Much like what happens during a long political campaign, we're beginning to lose sight of the real issues. We continue debating about who should or should not receive funding from industry and the need for more regulation when we already have acceptable policies, guidelines, and standards. Instead, we should focus our energy on the critical CME needs all around us.
Needs, Needs Everywhere
After Hurricane Katrina devastated the Gulf Coast, emergent CME needs came to light (and still exist) in this hard-hit region. Last year, the conditions at Walter Reed Army Hospital shocked our nation. Even more tragic is the plight of our returning veterans from the wars in Iraq and Afghanistan, which continues to make the headlines. Post-traumatic stress disorder, increased suicide risk, depression, and a host of related comorbidities continue to take a grim toll on these soldiers. Recently it was reported that the HIV infection rates among black women in the Southern states have skyrocketed. In fact, national health statistics now show that nearly half of the people living with HIV/AIDS in the U.S. are black. This isn't an emerging need; HIV/AIDS has been a global crisis for more than two decades. As CME providers and members of a greater healthcare community, we are in a unique position to help the clinicians on the front lines of these healthcare crises and, ultimately, the patients they treat.
Setting Our Priorities
CME providers have the chance to send a powerful message to President-elect Obama and the new Congress in Washington, to the media, and to those within our own CME community who question the legitimacy of our activities. Let's produce CME that educates clinicians in underserved communities so that they can help reduce the disparities in healthcare. Quality, evidence-based CME that teaches clinicians about the appropriate use of both new and existing therapeutic agents and medical devices is still essential. Of equal importance is education that encourages the use of patient-screening tools, assessment scales, and other nonpharmacologic strategies to increase early and accurate diagnosis and treatment of disease. We can demonstrate that CME is being used to address well-documented patient health needs.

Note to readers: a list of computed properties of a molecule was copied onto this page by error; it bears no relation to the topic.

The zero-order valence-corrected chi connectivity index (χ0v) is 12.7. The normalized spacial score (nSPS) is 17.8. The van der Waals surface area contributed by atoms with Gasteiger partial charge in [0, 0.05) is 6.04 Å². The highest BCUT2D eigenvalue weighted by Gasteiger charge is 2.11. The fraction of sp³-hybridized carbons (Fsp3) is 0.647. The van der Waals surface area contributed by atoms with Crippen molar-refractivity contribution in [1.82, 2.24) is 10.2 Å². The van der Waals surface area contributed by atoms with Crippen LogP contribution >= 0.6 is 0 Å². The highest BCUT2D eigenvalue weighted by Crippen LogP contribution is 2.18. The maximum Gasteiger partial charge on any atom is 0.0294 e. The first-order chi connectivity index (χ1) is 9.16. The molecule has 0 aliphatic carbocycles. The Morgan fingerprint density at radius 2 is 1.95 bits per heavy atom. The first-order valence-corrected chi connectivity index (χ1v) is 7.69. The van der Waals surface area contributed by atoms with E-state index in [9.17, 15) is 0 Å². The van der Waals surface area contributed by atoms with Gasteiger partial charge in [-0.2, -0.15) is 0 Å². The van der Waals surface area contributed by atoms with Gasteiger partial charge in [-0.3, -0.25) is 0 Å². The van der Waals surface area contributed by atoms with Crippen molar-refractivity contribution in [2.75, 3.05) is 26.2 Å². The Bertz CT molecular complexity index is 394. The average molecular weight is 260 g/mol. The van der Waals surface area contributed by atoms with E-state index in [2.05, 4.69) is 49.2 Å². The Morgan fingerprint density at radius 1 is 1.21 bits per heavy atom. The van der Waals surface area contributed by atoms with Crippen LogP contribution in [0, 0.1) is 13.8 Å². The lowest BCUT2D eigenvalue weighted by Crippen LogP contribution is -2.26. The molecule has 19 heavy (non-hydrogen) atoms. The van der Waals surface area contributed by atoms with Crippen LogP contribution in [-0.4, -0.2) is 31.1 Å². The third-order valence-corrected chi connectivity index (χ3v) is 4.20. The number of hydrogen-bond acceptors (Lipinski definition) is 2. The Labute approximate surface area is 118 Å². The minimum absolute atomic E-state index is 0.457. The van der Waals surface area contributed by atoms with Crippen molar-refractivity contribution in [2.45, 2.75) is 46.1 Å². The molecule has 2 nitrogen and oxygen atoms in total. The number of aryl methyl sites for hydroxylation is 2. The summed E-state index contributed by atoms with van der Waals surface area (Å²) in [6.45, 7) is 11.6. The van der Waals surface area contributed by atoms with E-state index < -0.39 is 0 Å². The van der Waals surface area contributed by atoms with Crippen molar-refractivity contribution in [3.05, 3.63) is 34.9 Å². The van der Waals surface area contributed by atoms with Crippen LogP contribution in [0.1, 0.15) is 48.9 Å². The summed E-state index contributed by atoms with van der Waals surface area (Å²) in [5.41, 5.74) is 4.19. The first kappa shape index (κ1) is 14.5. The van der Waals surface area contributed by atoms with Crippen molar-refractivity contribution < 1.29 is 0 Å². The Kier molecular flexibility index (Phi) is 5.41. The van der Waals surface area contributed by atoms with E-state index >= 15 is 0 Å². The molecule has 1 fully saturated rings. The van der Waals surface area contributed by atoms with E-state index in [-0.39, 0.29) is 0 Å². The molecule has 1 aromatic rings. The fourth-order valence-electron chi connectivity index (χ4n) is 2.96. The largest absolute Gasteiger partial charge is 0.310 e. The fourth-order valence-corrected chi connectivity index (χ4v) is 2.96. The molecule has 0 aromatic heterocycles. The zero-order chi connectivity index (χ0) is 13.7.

CME is becoming increasingly competitive. Now is the time for us to actively seek nontraditional funding sources to augment those from industry. We cannot continue to argue about which provider type (academic institutions, hospitals, specialty societies, or medical education and communication companies) should be able to certify activities — we must look to each other as educational partners allied in a fight to save our industry. To borrow from Robert Frost: Two roads are diverging in CME; will we take the one less traveled? In the end, that might make all of the difference.
Ann C. Lichti, CCMEP, is the vice president of Health Care Education Strategy for Veritas Institute for Medical Education Inc. She has worked in the healthcare industry (both CME/CE and clinical research) for 6 years. Reach her at firstname.lastname@example.org.
Harold I. Magazine, PhD, is the president of Veritas Institute for Medical Education Inc. He has 18 years of combined experience in academic research, publications, and medical education. Reach him at email@example.com.
The opinions expressed are those of the authors and do not constitute the views of Veritas Institute for Medical Education Inc.
Translating Accreditation Council for CME Criteria for Faculty